"These are all really great stories that people really don't understand. Alibaba is good for the world, good for global trade. Set in that context people can understand Alibaba better, and really not say oh you're just a Chinese company that is trying to flood the market with your cheap Chinese products. I think it's very important for the world to know Alibaba is here to do business globally," he said.

He further spoke on the challenges of doing business in the U.S. "Just generally being a Chinese company in the U.S., we have to be very careful. For example, we don't have much of a consumer-facing business in the United States and that's because there are concerns about data privacy, cyber security and things like that. These are some of the issues that we will have to navigate in the future."

Tsai believed that China will not lose its status as the world's factory. In terms of economic scale, labor force, and quality, countries like Mexico and Vietnam cannot be compared to China.

He also talked about the global perception of China. "I think people tend to be categorical about China whereas a lot of the truth is somewhere in between. I find this talk about whether China is investable or not quite ridiculous. You're talking about the second largest economy in the world, a very industrious labor force as I referred to before. 800 million people that are working very hard."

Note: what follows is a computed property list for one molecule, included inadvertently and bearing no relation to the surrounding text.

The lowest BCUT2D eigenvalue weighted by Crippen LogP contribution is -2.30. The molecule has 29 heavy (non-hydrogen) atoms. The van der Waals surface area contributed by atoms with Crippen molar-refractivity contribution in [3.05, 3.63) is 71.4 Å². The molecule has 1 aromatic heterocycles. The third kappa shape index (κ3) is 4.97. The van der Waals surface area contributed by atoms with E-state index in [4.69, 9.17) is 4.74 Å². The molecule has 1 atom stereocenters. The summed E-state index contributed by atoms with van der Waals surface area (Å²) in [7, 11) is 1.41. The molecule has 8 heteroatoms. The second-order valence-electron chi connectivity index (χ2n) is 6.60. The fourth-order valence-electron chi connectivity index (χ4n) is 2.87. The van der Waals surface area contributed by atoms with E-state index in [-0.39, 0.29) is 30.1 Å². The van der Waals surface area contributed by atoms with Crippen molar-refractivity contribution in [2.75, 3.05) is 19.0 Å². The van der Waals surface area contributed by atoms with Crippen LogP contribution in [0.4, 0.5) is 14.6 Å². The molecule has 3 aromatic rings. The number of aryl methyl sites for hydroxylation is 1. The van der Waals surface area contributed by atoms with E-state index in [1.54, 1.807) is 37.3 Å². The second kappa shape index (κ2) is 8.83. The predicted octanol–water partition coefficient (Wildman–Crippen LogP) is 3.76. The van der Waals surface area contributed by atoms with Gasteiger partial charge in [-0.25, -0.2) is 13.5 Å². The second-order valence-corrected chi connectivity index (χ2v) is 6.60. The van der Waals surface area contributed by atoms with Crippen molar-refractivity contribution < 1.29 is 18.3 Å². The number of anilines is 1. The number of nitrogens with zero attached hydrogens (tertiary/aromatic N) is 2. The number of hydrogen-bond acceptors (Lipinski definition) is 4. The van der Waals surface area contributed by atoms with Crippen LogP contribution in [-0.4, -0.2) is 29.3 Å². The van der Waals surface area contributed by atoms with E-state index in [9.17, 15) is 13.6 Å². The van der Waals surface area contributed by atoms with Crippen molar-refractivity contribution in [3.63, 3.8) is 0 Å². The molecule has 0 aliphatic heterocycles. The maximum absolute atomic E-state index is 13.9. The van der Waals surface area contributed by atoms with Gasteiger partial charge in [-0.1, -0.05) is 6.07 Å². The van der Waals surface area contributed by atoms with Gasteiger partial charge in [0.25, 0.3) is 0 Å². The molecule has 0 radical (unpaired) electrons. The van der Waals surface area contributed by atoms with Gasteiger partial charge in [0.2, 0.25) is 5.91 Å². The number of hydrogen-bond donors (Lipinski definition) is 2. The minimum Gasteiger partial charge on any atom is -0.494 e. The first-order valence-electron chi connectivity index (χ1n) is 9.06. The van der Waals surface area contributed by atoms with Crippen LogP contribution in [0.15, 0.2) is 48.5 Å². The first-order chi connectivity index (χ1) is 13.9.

"I don't think it's constructive to talk about whether to pull out from China or investable in China. I think people have to recognize that you can't bet against the Chinese people. This is an economy that'll be around for a long time and that'll actually be good for the world."

When asked about advice for young people, Tsai strongly recommended young people develop a specialization, such as programming, data science, or psychology, to become part of the top 10% in the crowd. Becoming an expert is the most effective way to gain respect.

"I think there are some fascinating things in how the human mind and brain work. If you have the ability to program, like many young people do now, they will learn how to program in Python or Java or other languages, understand data science, and learn some psychology, you will be equipped with all the tools you need to be successful in life," Tsai said.